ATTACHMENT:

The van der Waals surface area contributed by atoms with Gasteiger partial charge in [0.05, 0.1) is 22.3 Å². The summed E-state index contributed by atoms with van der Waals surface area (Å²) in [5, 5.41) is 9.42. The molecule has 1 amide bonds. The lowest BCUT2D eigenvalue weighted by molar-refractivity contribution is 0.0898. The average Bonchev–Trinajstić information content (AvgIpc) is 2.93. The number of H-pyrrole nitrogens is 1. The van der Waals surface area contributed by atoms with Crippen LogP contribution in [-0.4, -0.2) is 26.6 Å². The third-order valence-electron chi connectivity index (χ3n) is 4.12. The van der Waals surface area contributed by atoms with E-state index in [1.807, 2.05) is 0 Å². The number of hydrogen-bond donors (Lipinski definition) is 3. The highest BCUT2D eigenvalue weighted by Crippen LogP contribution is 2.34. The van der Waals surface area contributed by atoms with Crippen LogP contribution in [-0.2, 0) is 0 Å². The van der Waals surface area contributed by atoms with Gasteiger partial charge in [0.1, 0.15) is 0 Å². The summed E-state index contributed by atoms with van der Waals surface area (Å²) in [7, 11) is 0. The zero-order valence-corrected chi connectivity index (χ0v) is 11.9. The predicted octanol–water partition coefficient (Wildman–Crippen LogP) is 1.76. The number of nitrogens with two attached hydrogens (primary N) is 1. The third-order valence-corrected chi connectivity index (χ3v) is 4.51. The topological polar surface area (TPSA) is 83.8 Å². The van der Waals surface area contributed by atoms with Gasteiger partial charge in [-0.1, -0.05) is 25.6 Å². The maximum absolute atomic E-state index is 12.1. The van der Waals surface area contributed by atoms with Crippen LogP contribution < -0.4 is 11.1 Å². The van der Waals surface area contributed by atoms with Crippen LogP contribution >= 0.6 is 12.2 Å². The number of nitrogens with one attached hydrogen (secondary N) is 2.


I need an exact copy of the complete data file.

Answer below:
The van der Waals surface area contributed by atoms with Gasteiger partial charge in [0.05, 0.1) is 22.3 Å². The summed E-state index contributed by atoms with van der Waals surface area (Å²) in [5, 5.41) is 9.42. The molecule has 1 amide bonds. The lowest BCUT2D eigenvalue weighted by molar-refractivity contribution is 0.0898. The average Bonchev–Trinajstić information content (AvgIpc) is 2.93. The number of H-pyrrole nitrogens is 1. The van der Waals surface area contributed by atoms with Crippen LogP contribution in [-0.4, -0.2) is 26.6 Å². The third-order valence-electron chi connectivity index (χ3n) is 4.12. The van der Waals surface area contributed by atoms with E-state index in [1.807, 2.05) is 0 Å². The number of hydrogen-bond donors (Lipinski definition) is 3. The highest BCUT2D eigenvalue weighted by Crippen LogP contribution is 2.34. The van der Waals surface area contributed by atoms with Crippen LogP contribution in [-0.2, 0) is 0 Å². The van der Waals surface area contributed by atoms with Gasteiger partial charge in [0.1, 0.15) is 0 Å². The summed E-state index contributed by atoms with van der Waals surface area (Å²) in [7, 11) is 0. The zero-order valence-corrected chi connectivity index (χ0v) is 11.9. The predicted octanol–water partition coefficient (Wildman–Crippen LogP) is 1.76. The number of nitrogens with two attached hydrogens (primary N) is 1. The third-order valence-corrected chi connectivity index (χ3v) is 4.51. The topological polar surface area (TPSA) is 83.8 Å². The van der Waals surface area contributed by atoms with Gasteiger partial charge in [-0.1, -0.05) is 25.6 Å². The maximum absolute atomic E-state index is 12.1. The van der Waals surface area contributed by atoms with Crippen LogP contribution < -0.4 is 11.1 Å². The van der Waals surface area contributed by atoms with Crippen LogP contribution >= 0.6 is 12.2 Å². The number of nitrogens with one attached hydrogen (secondary N) is 2.